Voters are increasingly wary of America's two unelectable candidates



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Ironically, the only major political question the majority of Americans seem to agree on is that there is little appetite for the seemingly inevitable: A presidential election between incumbent President Joe Biden and former President Donald Trump.  

And while two-thirds (67 percent) of Americans say that they are generally “tired of seeing the same candidates in presidential elections and want someone new” according to a recent Reuters/Ipsos poll, the problems are deeper than that and speak to the significant impediment each candidate faces.  

Indeed, majorities of Americans say they would be “very” or “somewhat dissatisfied” with both Trump (58 percent) and Biden (56 percent) as the nominees, per AP-NORC Research Center polling.  

Perhaps unsurprisingly, the same poll shows just how unpopular both candidates are, with six in 10 (60 percent) Americans viewing Trump unfavorably, and a similar 54 percent having an unfavorable view of President Biden.  

As November’s election nears, it is highly unlikely that these feelings will drastically shift to either Biden or Trump’s decisive advantage, especially as non-political developments continue exposing each candidate’s flaws.  

To that end, special counsel Robert Hur’s scathing — and questionably appropriate — description of President Biden as a “sympathetic, well-meaning, elderly man with a poor memory” whose lapses “appear consistent with diminished faculties and faulty memory” was a clear shot across the bow of the incumbent.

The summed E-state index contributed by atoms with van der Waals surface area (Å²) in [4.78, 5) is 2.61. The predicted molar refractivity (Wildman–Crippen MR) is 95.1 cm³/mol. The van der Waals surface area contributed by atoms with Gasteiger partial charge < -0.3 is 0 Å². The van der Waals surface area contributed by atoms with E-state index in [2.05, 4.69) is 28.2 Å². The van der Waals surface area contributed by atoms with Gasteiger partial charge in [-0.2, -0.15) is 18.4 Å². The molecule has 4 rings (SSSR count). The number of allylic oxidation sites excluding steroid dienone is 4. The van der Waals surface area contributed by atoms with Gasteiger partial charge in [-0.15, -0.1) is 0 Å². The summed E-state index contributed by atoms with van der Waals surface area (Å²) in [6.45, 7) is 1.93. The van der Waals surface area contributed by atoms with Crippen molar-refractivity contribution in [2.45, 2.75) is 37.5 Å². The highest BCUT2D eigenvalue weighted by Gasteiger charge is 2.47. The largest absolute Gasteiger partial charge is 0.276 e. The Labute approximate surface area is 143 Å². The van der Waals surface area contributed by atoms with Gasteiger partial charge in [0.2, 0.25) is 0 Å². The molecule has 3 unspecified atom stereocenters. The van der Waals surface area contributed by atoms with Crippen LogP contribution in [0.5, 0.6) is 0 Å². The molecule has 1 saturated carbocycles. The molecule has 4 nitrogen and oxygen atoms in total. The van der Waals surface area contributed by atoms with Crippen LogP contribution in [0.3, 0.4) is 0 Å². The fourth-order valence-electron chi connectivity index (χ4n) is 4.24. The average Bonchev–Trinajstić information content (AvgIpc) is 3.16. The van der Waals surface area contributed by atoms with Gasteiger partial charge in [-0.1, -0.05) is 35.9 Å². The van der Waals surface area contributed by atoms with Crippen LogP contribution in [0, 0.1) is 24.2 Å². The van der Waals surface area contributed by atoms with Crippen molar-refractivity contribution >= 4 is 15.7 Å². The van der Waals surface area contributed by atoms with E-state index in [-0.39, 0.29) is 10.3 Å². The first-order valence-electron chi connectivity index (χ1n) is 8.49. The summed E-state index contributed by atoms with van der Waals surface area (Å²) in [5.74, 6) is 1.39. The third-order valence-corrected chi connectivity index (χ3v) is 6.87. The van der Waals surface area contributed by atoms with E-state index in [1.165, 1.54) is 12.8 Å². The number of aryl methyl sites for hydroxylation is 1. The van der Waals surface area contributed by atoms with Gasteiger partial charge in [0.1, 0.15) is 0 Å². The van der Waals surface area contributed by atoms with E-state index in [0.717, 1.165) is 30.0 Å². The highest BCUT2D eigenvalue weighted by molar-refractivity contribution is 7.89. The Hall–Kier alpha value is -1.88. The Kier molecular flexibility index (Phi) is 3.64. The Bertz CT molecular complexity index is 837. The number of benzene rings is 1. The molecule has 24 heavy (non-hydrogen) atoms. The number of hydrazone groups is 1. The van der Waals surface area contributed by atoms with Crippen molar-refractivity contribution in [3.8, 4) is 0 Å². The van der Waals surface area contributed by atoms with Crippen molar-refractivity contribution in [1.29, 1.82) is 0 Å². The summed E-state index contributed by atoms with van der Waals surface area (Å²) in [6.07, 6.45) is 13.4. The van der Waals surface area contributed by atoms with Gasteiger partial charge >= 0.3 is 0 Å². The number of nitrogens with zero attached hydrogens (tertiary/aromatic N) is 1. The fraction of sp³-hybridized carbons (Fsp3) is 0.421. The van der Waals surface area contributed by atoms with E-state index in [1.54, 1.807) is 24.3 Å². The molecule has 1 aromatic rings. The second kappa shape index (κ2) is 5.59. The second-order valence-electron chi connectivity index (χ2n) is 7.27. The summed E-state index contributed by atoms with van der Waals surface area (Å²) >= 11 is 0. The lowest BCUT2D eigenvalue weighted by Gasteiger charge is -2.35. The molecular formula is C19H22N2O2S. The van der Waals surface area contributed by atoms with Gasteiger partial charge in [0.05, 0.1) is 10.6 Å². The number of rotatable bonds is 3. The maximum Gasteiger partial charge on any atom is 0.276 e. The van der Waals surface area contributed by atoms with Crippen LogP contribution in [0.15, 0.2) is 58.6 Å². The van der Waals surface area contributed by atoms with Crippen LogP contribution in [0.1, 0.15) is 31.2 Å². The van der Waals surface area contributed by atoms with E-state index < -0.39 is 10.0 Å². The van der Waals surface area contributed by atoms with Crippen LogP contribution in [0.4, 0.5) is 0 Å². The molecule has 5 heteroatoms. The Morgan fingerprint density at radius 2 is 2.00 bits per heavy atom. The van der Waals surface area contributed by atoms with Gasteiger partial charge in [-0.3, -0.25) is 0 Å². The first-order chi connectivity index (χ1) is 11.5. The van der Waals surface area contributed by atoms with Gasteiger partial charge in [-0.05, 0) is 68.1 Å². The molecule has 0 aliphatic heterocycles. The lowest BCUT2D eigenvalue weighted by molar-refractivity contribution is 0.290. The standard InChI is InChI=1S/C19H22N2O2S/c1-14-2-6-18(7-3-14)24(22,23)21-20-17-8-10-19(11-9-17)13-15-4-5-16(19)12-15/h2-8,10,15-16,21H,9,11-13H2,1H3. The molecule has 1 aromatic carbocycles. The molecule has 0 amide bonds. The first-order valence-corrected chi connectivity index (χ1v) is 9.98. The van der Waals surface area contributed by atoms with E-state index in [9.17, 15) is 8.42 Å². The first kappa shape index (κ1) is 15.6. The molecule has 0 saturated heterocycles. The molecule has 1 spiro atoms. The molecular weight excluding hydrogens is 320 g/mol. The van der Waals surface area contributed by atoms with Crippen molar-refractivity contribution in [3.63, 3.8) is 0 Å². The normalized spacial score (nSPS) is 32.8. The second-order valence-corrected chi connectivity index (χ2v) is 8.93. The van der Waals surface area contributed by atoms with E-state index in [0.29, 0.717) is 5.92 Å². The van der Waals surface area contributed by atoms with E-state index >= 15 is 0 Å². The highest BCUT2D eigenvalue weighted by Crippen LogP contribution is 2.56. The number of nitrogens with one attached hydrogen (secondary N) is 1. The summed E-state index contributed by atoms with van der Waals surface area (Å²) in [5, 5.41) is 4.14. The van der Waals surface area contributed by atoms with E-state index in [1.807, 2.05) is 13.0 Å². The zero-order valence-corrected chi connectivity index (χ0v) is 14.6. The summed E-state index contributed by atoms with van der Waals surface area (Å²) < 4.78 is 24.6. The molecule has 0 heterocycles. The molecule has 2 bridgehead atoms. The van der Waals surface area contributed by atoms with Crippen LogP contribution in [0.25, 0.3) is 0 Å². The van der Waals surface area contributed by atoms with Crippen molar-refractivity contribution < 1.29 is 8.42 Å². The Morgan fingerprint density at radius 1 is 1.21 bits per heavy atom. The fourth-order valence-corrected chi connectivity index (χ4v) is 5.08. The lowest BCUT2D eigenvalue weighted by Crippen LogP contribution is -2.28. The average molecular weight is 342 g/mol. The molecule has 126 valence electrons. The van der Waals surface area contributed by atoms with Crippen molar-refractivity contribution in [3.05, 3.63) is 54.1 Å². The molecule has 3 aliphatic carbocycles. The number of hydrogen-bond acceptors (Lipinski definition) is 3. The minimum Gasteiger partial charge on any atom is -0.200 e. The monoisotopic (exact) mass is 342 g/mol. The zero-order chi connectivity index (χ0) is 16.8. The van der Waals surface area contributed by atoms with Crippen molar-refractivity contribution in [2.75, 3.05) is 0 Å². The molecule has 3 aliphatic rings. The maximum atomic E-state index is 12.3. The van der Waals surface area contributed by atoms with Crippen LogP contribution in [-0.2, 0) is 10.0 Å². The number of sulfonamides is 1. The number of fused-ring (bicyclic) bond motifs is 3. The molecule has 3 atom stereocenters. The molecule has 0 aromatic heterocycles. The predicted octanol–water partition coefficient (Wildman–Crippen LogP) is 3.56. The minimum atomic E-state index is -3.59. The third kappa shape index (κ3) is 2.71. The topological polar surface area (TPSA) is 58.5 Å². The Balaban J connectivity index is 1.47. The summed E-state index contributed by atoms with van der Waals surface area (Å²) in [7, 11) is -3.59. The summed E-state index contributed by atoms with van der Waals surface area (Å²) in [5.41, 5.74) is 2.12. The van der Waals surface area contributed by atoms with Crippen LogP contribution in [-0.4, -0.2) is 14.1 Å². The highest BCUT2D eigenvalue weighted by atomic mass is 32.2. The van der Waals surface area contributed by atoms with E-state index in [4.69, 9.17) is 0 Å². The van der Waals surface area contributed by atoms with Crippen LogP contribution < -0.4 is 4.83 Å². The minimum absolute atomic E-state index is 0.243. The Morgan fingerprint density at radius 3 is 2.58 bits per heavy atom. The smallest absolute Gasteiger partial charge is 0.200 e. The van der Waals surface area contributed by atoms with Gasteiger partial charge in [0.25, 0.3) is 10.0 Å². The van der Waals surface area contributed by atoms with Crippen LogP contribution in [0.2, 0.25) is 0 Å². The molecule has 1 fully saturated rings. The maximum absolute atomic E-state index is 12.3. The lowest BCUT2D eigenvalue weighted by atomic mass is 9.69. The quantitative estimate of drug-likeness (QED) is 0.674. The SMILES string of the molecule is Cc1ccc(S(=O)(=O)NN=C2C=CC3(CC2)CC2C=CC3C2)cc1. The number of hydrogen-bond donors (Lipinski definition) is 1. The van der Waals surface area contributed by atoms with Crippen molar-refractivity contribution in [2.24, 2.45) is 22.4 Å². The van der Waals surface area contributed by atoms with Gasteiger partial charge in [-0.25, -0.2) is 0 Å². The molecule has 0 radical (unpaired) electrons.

Moreover, it could not have come at a worse time for the Biden camp, coming just days after Biden mistook two living heads of state — President Emmanuel Macron of France and former German Chancellor Angela Merkel — for their predecessors — François Mitterrand and Helmut Kohl, respectively — both of whom have passed away.  

That Biden is susceptible to these types of gaffes is not new, but it should alarm Democrats that even before Hur’s report, roughly three-quarters (76 percent) of registered voters — including 81 percent of independents and even 54 percent of Democrats — had “major” or “moderate” concerns that Biden did not have the necessary mental or physical health to serve a second term, per NBC News polling. 

In response to Hur’s report and larger concerns over his age and memory, Biden will likely be forced to push back in ways that are not certain to be successful. Case in point: Thursday’s press conference, where Biden attempted to put Democrats’ fears to rest with a fiery performance, but probably exacerbated those fears by angrily lecturing the press, and once again confusing a world leader, this time referring to the president of Egypt as “the president of Mexico” in response to a question on the Middle East. 

Even before Hur’s bombshell, Biden told Democrats that “Trump and his MAGA friends” are “losers,” seemingly forgetting how Hillary Clinton’s “deplorable” comment ahead of the 2016 election haunted her by feeding the narrative that Democrats will openly disparage anyone who disagrees with their world view.  

Unfortunately for Democrats, it appears they have no better choice than Biden. It is clear that the party establishment does not trust Vice President Kamala Harris to step in and run, otherwise, they would have elevated her months ago and given her a chance to build out a proper campaign.